Lighting Essentials Workshop

Lesson 1 of 42

Class Introduction

 

Lighting Essentials Workshop

Lesson 1 of 42

Class Introduction

 

Lesson Info

Class Introduction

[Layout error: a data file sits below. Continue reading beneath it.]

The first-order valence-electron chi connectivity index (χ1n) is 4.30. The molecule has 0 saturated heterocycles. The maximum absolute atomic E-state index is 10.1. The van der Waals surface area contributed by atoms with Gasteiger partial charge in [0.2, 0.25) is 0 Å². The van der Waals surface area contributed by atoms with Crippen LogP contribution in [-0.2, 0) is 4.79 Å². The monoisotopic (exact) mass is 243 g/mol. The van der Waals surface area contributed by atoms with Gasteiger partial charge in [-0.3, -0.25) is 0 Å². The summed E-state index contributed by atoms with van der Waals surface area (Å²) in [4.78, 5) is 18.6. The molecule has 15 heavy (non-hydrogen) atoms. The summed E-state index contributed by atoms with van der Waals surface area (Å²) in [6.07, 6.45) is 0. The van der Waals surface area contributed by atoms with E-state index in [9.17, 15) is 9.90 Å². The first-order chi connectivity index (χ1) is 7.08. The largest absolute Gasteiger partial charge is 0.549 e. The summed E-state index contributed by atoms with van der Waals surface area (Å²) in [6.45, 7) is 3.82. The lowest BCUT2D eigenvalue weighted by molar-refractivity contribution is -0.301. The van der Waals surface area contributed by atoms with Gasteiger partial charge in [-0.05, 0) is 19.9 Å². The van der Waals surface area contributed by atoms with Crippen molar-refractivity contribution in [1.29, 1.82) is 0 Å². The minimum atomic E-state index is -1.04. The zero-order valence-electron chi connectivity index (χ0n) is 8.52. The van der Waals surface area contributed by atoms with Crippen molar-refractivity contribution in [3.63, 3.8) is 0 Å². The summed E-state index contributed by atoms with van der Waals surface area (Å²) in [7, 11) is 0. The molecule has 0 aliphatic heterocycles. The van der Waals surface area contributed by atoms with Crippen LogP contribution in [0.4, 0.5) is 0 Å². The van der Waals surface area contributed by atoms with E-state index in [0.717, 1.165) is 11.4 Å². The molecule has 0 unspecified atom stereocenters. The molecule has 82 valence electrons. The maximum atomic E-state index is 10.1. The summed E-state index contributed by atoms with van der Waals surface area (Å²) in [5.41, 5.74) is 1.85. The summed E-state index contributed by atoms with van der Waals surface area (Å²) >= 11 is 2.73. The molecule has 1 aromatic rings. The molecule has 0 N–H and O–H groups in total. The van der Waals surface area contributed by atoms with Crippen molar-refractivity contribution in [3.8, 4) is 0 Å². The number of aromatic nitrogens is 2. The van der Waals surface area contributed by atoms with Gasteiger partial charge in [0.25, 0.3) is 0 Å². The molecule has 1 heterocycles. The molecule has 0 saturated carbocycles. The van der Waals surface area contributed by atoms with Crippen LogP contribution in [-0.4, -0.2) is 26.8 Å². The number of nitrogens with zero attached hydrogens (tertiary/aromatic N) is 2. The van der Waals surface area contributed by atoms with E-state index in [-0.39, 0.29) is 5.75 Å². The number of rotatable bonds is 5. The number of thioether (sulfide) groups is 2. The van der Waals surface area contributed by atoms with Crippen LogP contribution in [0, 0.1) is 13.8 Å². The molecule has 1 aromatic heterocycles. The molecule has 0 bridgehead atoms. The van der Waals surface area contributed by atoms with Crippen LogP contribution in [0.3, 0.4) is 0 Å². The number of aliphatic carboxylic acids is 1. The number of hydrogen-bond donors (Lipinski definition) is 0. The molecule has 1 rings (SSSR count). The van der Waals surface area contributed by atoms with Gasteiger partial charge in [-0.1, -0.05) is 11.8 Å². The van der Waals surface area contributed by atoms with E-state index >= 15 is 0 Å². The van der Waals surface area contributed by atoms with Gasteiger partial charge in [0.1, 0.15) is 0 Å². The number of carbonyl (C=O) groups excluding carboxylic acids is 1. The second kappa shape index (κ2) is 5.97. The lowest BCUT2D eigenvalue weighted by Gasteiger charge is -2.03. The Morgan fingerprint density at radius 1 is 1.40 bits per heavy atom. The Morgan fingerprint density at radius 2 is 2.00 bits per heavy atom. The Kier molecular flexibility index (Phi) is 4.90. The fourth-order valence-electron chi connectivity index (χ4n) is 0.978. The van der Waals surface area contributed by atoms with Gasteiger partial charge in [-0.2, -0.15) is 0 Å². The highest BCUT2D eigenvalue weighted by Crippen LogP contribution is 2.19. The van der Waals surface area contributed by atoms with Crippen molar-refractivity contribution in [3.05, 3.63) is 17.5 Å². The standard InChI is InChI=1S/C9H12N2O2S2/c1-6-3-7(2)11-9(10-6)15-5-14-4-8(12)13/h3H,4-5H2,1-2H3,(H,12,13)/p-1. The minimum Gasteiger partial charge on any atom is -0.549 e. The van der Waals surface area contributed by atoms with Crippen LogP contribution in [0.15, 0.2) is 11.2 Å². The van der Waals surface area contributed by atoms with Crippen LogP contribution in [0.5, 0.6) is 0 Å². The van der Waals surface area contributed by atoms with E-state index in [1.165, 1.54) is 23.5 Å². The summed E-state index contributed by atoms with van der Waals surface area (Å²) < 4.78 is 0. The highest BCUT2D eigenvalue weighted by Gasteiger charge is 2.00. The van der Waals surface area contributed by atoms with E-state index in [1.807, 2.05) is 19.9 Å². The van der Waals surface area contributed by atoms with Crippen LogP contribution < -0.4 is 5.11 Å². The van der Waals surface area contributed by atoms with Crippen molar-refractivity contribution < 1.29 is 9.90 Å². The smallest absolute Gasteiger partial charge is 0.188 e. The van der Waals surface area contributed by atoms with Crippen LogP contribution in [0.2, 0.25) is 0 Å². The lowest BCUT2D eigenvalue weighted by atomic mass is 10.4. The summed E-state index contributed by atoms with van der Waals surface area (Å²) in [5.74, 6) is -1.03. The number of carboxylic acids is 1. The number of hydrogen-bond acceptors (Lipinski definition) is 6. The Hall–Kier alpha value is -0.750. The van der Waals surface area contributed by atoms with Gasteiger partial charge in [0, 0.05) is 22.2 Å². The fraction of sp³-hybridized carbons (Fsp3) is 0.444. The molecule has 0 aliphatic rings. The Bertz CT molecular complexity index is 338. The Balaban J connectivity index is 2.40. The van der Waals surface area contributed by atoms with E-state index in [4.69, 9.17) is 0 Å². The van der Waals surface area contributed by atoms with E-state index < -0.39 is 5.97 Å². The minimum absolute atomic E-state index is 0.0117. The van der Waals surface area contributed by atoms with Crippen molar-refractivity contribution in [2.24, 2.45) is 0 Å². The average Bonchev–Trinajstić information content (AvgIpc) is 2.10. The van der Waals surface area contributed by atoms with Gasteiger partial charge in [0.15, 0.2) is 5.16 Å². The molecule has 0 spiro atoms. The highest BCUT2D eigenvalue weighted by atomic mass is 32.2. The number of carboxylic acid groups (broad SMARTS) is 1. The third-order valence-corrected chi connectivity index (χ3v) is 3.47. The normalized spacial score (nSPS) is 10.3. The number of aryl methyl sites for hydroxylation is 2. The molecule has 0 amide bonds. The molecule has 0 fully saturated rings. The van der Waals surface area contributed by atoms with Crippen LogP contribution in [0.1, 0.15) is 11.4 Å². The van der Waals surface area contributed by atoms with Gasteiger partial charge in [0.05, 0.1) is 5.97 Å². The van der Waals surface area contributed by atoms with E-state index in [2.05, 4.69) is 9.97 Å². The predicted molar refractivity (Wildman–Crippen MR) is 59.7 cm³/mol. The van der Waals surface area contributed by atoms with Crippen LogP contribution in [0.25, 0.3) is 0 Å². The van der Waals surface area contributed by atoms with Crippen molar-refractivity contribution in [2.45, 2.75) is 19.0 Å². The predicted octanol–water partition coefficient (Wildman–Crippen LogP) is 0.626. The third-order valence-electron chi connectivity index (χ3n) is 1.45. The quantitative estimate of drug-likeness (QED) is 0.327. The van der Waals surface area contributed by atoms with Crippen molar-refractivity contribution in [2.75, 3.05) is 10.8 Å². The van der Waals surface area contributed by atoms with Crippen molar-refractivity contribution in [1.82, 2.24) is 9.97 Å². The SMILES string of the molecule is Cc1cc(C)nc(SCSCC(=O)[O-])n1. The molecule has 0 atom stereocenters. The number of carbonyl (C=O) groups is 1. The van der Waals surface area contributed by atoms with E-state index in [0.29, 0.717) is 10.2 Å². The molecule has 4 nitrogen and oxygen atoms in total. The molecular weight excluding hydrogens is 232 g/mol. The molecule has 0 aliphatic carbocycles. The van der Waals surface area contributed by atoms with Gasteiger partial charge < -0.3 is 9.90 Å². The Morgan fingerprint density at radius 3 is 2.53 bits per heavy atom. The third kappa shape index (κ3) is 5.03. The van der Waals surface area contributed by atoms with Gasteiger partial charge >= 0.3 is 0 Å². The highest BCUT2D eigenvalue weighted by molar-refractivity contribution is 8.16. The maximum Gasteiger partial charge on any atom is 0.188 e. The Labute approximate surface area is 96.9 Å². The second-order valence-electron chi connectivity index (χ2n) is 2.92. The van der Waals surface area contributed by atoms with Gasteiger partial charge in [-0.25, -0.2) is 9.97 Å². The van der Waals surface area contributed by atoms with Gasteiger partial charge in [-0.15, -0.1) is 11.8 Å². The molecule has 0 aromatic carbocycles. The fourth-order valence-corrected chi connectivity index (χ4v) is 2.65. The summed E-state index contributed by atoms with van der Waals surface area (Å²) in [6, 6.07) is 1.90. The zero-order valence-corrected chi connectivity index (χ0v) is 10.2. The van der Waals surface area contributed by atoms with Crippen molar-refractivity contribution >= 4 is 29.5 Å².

photography to me is jazz with a camera a jazz musician needs to know his instruments so well that he can improvise you can't be playing along a tune and happen to think where's the f sharp key you just know it and you're thinking three bars ahead four bars ahead of where you're playing here already planning what you're going to play that's photography we've gotta know our instrument or cameras or lights all this so well that while we're thinking about making the shot we're way ahead of actually set setting up stands but just like anything there's a point where beyond the lighting and beyond the camera beyond how many pixels you have uh it just gets backto heart I want to see a picture that moves me and I really don't care if it's hips dramatic picture off of a point shoot off of a hassled glad I don't care if the picture moves me and I think oh that's cool I like the photograph and I think that we deed to take step back sometimes in digital photography and think more about the image a...